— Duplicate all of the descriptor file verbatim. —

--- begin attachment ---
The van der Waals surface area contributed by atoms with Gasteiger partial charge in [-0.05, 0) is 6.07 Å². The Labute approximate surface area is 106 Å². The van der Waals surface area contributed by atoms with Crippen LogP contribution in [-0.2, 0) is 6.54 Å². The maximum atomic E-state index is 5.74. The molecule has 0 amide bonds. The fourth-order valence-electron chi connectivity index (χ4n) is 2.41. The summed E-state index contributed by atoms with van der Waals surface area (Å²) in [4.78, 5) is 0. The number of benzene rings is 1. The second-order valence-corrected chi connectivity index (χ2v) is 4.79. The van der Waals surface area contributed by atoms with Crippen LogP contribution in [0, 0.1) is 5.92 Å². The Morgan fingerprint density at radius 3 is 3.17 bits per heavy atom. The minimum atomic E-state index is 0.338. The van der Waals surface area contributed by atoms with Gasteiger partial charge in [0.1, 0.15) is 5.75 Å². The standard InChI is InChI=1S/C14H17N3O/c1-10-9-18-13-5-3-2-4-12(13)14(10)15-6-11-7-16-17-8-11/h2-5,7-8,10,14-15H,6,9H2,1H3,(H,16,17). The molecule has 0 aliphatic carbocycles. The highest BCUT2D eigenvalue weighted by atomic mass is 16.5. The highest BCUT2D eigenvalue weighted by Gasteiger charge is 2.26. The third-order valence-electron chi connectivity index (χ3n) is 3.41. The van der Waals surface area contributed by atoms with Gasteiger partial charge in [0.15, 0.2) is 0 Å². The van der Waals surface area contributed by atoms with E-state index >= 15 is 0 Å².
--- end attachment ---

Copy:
The van der Waals surface area contributed by atoms with Gasteiger partial charge in [-0.05, 0) is 6.07 Å². The Labute approximate surface area is 106 Å². The van der Waals surface area contributed by atoms with Crippen LogP contribution in [-0.2, 0) is 6.54 Å². The maximum atomic E-state index is 5.74. The molecule has 0 amide bonds. The fourth-order valence-electron chi connectivity index (χ4n) is 2.41. The summed E-state index contributed by atoms with van der Waals surface area (Å²) in [4.78, 5) is 0. The number of benzene rings is 1. The second-order valence-corrected chi connectivity index (χ2v) is 4.79. The van der Waals surface area contributed by atoms with Crippen LogP contribution in [0, 0.1) is 5.92 Å². The Morgan fingerprint density at radius 3 is 3.17 bits per heavy atom. The minimum atomic E-state index is 0.338. The van der Waals surface area contributed by atoms with Gasteiger partial charge in [0.1, 0.15) is 5.75 Å². The standard InChI is InChI=1S/C14H17N3O/c1-10-9-18-13-5-3-2-4-12(13)14(10)15-6-11-7-16-17-8-11/h2-5,7-8,10,14-15H,6,9H2,1H3,(H,16,17). The molecule has 0 aliphatic carbocycles. The highest BCUT2D eigenvalue weighted by atomic mass is 16.5. The highest BCUT2D eigenvalue weighted by Gasteiger charge is 2.26. The third-order valence-electron chi connectivity index (χ3n) is 3.41. The van der Waals surface area contributed by atoms with Gasteiger partial charge in [0.15, 0.2) is 0 Å². The van der Waals surface area contributed by atoms with E-state index >= 15 is 0 Å².